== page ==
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RN13 - Sociology of Families and Intimate Lives

RN13 is “the network” of family sociologists in Europe

The purpose of RN13 Sociology of Families and Intimate Lives is to promote, encourage, sustain and support research on families and intimate lives of high quality within and between countries in the European context. RN13 also connects scholars, researchers and PhD students interested in research on families and intimate lives, particularly by regularly organising conferences and publications. It fosters the European scientific discourse and the exchange of ideas and results. Research topics within the theme of “families and intimate lives” are for example: family forms and their change in historical time or across the life-course, couple formation and marriage markets, marriage and cohabitation, multi-local families, multicultural and transnational families, same sex couples and LGBT parenting (“rainbow families”), family planning and fertility, infertility and reproductive technologies, work-family balance and work-family conflicts, gender differences and gender relations, parenting and parent child relations, mothering practices, fathering practices, family dissolution and post-divorce families, intergenerational relationships and kinship networks, elder care, cultural understandings of family, family policies and interventions, theories and methodologies of research on families, families in particular contexts such as disability and ill-health, poverty, domestic violence, or migration.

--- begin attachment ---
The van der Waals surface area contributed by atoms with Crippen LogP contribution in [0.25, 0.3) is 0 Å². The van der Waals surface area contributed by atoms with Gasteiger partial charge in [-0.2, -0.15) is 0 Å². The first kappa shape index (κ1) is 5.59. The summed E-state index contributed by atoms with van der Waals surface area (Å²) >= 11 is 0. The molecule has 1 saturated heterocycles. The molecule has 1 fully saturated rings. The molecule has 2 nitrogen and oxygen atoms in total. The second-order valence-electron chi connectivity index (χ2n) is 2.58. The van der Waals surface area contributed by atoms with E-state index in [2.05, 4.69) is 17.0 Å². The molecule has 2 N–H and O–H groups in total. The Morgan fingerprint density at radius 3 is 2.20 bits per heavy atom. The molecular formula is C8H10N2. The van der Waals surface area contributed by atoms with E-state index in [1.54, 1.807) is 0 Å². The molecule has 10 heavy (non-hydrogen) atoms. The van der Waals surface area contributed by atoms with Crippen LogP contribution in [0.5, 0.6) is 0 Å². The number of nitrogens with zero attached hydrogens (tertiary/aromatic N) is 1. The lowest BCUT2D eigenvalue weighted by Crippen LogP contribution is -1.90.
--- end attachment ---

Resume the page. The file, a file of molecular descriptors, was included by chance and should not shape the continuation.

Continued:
ESA RN 13 has a standing cooperation with the Journal of Family Research (JFR,, which is peer reviewed, open acccess, indexed in SSCI, and demands no fees.  The JFR editorial board encourages family researchers to submit their manuscripts to the journal. Further, RN13 members regularly guest edit special issues on topics of interest. Currently, two special issues are under way: “Labor market, families and public policies shaping gender and parenting”, guest edited by Almudena Moreno Mínguez, Pedro Romero Balsas, and Inga Laß, and “Family lives during the COVID-19 pandemic in European societies”, guest edited by Ulrike Zartler, Katarzyna Suwada, and Michaela Kreyenfeld.